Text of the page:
In Mali the three-month rainy season starts in June, with the heaviest falls in July and August. This is the time when everyone participates in the intense agricultural activity of the main cropping season, which provides most of the food for the rest of the year. The lean period occurs in the driest months, just before the next rains come.


A large-scale ecological migration project in China ( Google / CRI English)

Read at : Google Alert – desertification

Guizhou to Relocate 1.5 Mln Rural Residents      Web Editor: sunwanming

Guizhou province will launch a large-scale ecological migration project this year, with a total resettlement of around 1.5 million people.

Guizhou, a southwestern province of China, will invest 1.2 billion yuan to take the lead in relocating 100,000 people this year, and to input 18 billion yuan in total in the following 9 years, to complete the relocation of up to 1.5 million people.

Zhao Kezhi, governor of Guizhou province said, the living conditions in these mountainous area residents are very poor, with no water provision or roads. Also, the local natural environment is rather harsh, since the issue of rocky desertification has become very serious.

It is really difficult to alleviate poverty there. Only through the ecological emigration can the local people become better-off and the environment improved, Zhao added.


Addressing Complex Crisis Scenarios (Google / Center for American Progress)

Read at : Google Alert – desertification

Climate Change, Migration, and Conflict

The growing evidence of links between climate change, migration, and conflict raise plenty of reasons for concern.

By Michael Werz, Laura Conley |

The costs and consequences of climate change on our world will define the 21st century. Even if nations across our planet were to take immediate steps to rein in carbon emissions—an unlikely prospect—a warmer climate is inevitable. As the U.N. Intergovernmental Panel on Climate Change, or IPCC, noted in 2007, human-created “warming of the climate system is unequivocal, as is now evident from observations of increases in global average air and ocean temperatures, widespread melting of snow and ice and rising global average sea level.”

As these ill effects progress they will have serious implications for U.S. national security interests as well as global stability—extending from the sustainability of coastal military installations to the stability of nations that lack the resources, good governance, and resiliency needed to respond to the many adverse consequences of climate change. And as these effects accelerate, the stress will impact human migration and conflict around the world.




Mass migrations caused by rising global temperatures (Science Daily)

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Governments Must Plan for Migration in Response to Climate Change, Researchers Say

ScienceDaily (Oct. 27, 2011) — Governments around the world must be prepared for mass migrations caused by rising global temperatures or face the possibility of calamitous results, say University of Florida scientists on a research team reporting in the Oct. 28 edition of Science.


Climate Change and Migration Dynamics (Towards Recognition)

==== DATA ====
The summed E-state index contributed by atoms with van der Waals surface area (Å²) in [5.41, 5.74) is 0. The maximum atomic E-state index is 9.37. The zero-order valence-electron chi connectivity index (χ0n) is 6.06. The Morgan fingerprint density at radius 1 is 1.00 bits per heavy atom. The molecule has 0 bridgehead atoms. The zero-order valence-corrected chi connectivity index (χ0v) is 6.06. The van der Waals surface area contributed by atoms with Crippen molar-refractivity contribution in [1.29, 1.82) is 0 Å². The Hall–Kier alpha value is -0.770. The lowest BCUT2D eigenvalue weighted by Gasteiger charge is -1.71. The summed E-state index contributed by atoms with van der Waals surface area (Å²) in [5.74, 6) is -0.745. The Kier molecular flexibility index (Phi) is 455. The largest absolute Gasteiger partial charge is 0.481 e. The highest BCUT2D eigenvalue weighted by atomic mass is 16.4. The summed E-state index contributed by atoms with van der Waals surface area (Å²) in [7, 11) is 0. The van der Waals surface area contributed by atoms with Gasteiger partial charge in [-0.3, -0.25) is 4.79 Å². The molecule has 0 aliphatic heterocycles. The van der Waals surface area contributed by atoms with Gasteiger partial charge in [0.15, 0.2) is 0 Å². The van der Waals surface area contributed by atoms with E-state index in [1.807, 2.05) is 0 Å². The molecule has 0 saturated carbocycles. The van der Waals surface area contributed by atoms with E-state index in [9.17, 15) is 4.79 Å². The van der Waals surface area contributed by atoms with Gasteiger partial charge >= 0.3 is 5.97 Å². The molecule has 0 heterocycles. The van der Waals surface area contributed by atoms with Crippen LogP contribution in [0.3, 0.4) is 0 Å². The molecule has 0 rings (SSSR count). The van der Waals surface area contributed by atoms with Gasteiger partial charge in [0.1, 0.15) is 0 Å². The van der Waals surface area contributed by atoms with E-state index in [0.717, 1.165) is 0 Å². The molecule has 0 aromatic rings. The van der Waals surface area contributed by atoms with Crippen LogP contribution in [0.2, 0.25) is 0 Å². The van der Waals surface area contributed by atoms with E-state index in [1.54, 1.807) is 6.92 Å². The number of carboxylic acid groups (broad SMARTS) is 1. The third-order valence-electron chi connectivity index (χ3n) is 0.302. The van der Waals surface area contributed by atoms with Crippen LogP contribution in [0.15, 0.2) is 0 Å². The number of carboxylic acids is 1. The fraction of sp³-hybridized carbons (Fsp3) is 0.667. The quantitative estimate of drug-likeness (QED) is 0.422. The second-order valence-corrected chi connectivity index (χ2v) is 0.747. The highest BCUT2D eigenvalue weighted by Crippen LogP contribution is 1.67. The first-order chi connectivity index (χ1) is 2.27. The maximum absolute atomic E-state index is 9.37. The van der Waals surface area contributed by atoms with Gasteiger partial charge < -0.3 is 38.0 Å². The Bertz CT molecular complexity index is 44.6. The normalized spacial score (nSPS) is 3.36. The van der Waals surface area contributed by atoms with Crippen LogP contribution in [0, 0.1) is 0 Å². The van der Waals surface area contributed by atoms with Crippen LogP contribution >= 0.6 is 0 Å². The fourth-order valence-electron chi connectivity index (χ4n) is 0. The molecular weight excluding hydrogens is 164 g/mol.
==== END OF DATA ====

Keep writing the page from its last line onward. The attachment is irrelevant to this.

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New Publication: Climate Change and Migration Dynamics

Posted by Kayly Ober

The Migration Policy Institute released a report titled “Climate Change and Migration Dynamics.” The report takes a look at the myriad ways climate can affect migration patterns — “rising sea levels, higher surface temperatures, disruption of the hydrological cycle, and more frequent severe weather events. Whether singly or in combination, these forces will have a profound effect on human settlement patterns, food and water security, the spread of water- or vector-borne diseases, and competition for nonextractive resources (possibly leading to conflict). Each of these can lead to migration directly, as people try to escape the negative effects, or indirectly, as people flee resulting violent conflict or political instability.”

It offers ways to combat more damaging negative effects by: preserving and restoring rural livelihoods and natural amenities, focusing on food security by bolstering agricultural techniques that are less inefficient and water-heavy, and investing in community-based analysis and adaptation through existing mechanisms like the UN Framework Convention on Climate Change (UNFCCC).


Sudan: Erratic rainfall and tens of thousands of people being forced to abandon their farms (IRIN News)

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SUDAN: Blue Nile subsistence farmers forced to flee

KURMUK, 13 October 2011 (IRIN) – Huwa Gundi, 21, sits on a sheet outside two makeshift tents near her home village of Sali, where her extended family of eight now live off one meal a day. Cradling her four-month-old baby, Fatma, she says her three other children have died since the start of the conflict in Sudan’s Blue Nile State in early September.

“They were sick, and they died; there was no medicine”, Gundi said, adding that Fatma now has diarrhoea and a fever at night. “We heard the voice of the Antonov [plane used by the Sudanese Armed Forces (SAF) for dropping bombs]. We know it well,” she said, referring to the bombing of her village, Sali, which she and her family were forced to abandon. Continue reading “Sudan: Erratic rainfall and tens of thousands of people being forced to abandon their farms (IRIN News)”